The work deals mainly with the economical uses of plants rather than their medicinal uses, although the latter is sometimes mentioned. Theophrastus_sentence_62

A book on wines and a book on plant smells may have once been part of the complete work. Theophrastus_sentence_63

Although these works contain many absurd and fabulous statements, they include valuable observations concerning the functions and properties of plants. Theophrastus_sentence_64

Theophrastus detected the process of germination and realized the importance of climate and soil to plants. Theophrastus_sentence_65

Much of the information on the Greek plants may have come from his own observations, as he is known to have travelled throughout Greece, and to have had a botanical garden of his own; but the works also profit from the reports on plants of Asia brought back from those who followed Alexander the Great: Theophrastus_sentence_66

Theophrastus' Enquiry into Plants was first published in a Latin translation by Theodore Gaza, at Treviso, 1483; in its original Greek it first appeared from the press of Aldus Manutius at Venice, 1495–98, from a third-rate manuscript, which, like the majority of the manuscripts that were sent to printers' workshops in the fifteenth and sixteenth century, has disappeared. Theophrastus_sentence_67

Christian Wimmer identified two manuscripts of first quality, the Codex Urbinas in the Vatican Library, which was not made known to J. Theophrastus_sentence_68 G. Schneider, who made the first modern critical edition, 1818–21, and the excerpts in the Codex Parisiensis in the Bibliothèque nationale de France. Theophrastus_sentence_69

On moral characters Theophrastus_section_3

His book Characters (Ἠθικοὶ χαρακτῆρες) contains thirty brief outlines of moral types. Theophrastus_sentence_70

They are the first recorded attempt at systematic character writing. Theophrastus_sentence_71

The book has been regarded by some as an independent work; others incline to the view that the sketches were written from time to time by Theophrastus, and collected and edited after his death; others, again, regard the Characters as part of a larger systematic work, but the style of the book is against this. Theophrastus_sentence_72

Theophrastus has found many imitators in this kind of writing, notably Joseph Hall (1608), Sir Thomas Overbury (1614–16), Bishop Earle (1628), and Jean de La Bruyère (1688), who also translated the Characters. Theophrastus_sentence_73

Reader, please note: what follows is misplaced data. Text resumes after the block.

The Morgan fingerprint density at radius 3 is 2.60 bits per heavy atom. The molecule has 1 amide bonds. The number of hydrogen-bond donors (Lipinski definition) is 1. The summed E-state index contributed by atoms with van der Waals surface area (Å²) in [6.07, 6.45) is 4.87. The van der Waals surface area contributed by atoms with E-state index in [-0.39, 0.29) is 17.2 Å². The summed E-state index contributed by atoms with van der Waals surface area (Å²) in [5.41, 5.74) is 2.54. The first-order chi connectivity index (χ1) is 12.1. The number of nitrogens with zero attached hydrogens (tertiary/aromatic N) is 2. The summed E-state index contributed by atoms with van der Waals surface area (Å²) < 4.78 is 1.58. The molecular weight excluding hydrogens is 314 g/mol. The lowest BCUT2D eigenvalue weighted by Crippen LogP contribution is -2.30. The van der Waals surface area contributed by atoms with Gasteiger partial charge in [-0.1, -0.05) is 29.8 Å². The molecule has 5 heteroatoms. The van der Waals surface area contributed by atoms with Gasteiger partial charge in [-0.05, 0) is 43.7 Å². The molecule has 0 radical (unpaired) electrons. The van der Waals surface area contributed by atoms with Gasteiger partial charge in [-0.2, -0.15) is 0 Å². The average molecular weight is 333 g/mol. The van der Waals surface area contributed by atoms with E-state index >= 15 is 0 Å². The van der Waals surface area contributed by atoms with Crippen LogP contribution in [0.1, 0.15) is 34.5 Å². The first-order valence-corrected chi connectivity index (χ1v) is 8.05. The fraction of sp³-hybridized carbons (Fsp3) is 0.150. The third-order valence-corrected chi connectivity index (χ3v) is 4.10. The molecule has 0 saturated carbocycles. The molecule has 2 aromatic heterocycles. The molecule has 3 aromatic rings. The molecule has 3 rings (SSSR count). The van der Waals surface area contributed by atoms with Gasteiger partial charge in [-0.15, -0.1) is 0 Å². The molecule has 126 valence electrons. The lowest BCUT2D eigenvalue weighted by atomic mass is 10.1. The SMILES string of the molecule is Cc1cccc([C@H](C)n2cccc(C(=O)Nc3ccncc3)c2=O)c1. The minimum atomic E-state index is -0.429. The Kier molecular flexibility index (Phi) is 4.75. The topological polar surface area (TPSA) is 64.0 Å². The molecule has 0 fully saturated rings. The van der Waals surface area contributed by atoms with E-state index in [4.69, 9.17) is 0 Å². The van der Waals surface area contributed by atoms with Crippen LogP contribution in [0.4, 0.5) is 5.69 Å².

George Eliot also took inspiration from Theophrastus' Characters, most notably in her book of caricatures, Impressions of Theophrastus Such. Theophrastus_sentence_74

Writing the "character sketch" as a scholastic exercise also originated in Theophrastus's typology. Theophrastus_sentence_75

On sensation Theophrastus_section_4

A treatise On Sense Perception (Περὶ αἰσθήσεων) and its objects is important for a knowledge of the doctrines of the more ancient Greek philosophers regarding the subject. Theophrastus_sentence_76

A paraphrase and commentary on this work was written by Priscian of Lydia in the sixth century. Theophrastus_sentence_77

With this type of work we may connect the fragments on Smells, on Fatigue, on Dizziness, on Sweat, on Swooning, on Palsy, and on Honey. Theophrastus_sentence_78

Physics Theophrastus_section_5

Fragments of a History of Physics (Περὶ φυσικῶν ἱστοριῶν) are extant. Theophrastus_sentence_79

To this class of work belong the still extant sections on Fire, on the Winds, and on the signs of Waters, Winds, and Storms. Theophrastus_sentence_80

Various smaller scientific fragments have been collected in the editions of Johann Gottlob Schneider (1818–21) and Friedrich Wimmer (1842—62) and in Hermann Usener's Analecta Theophrastea. Theophrastus_sentence_81

Metaphysics Theophrastus_section_6

The Metaphysics (anachronistic Greek title: Θεοφράστου τῶν μετὰ τὰ φυσικά), in nine chapters (also known as On First Principles), was considered a fragment of a larger work by Usener in his edition (Theophrastos, Metaphysica, Bonn, 1890), but according to Ross and Fobes in their edition (Theophrastus, Metaphysica, Oxford, 1929), the treatise is complete (p. X) and this opinion is now widely accepted. Theophrastus_sentence_82